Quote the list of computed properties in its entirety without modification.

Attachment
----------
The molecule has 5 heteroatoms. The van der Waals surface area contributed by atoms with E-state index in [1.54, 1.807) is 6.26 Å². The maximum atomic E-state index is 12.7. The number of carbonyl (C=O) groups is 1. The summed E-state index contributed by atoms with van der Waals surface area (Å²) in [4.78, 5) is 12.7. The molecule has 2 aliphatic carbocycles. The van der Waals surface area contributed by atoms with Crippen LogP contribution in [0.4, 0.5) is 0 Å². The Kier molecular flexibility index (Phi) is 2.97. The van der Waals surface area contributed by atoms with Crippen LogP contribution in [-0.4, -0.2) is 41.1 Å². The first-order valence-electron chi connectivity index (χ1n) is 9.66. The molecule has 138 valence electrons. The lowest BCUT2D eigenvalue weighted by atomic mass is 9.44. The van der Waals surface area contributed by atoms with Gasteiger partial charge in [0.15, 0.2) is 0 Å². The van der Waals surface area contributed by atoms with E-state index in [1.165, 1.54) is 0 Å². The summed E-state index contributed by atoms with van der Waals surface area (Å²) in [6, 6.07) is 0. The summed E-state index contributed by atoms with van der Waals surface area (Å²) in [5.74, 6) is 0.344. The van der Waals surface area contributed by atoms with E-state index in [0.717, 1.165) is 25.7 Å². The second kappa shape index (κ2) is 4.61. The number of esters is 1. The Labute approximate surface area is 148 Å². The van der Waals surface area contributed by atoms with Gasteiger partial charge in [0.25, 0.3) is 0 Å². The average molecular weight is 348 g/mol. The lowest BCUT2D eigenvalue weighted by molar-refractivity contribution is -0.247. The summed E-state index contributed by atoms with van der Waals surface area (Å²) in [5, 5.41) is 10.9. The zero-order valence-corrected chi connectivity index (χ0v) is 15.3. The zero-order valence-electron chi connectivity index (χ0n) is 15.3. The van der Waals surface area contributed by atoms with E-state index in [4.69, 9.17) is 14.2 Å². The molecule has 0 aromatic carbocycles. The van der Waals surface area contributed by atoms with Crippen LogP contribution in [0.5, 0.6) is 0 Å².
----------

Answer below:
The molecule has 5 heteroatoms. The van der Waals surface area contributed by atoms with E-state index in [1.54, 1.807) is 6.26 Å². The maximum atomic E-state index is 12.7. The number of carbonyl (C=O) groups is 1. The summed E-state index contributed by atoms with van der Waals surface area (Å²) in [4.78, 5) is 12.7. The molecule has 2 aliphatic carbocycles. The van der Waals surface area contributed by atoms with Crippen LogP contribution in [0.4, 0.5) is 0 Å². The Kier molecular flexibility index (Phi) is 2.97. The van der Waals surface area contributed by atoms with Crippen LogP contribution in [-0.4, -0.2) is 41.1 Å². The first-order valence-electron chi connectivity index (χ1n) is 9.66. The molecule has 138 valence electrons. The lowest BCUT2D eigenvalue weighted by atomic mass is 9.44. The van der Waals surface area contributed by atoms with Gasteiger partial charge in [0.15, 0.2) is 0 Å². The van der Waals surface area contributed by atoms with E-state index in [1.165, 1.54) is 0 Å². The summed E-state index contributed by atoms with van der Waals surface area (Å²) in [6, 6.07) is 0. The summed E-state index contributed by atoms with van der Waals surface area (Å²) in [5.74, 6) is 0.344. The van der Waals surface area contributed by atoms with E-state index in [0.717, 1.165) is 25.7 Å². The second kappa shape index (κ2) is 4.61. The number of esters is 1. The Labute approximate surface area is 148 Å². The van der Waals surface area contributed by atoms with Gasteiger partial charge in [0.25, 0.3) is 0 Å². The average molecular weight is 348 g/mol. The lowest BCUT2D eigenvalue weighted by molar-refractivity contribution is -0.247. The summed E-state index contributed by atoms with van der Waals surface area (Å²) in [5, 5.41) is 10.9. The zero-order valence-corrected chi connectivity index (χ0v) is 15.3. The zero-order valence-electron chi connectivity index (χ0n) is 15.3. The van der Waals surface area contributed by atoms with E-state index in [4.69, 9.17) is 14.2 Å². The molecule has 0 aromatic carbocycles. The van der Waals surface area contributed by atoms with Crippen LogP contribution in [0.5, 0.6) is 0 Å².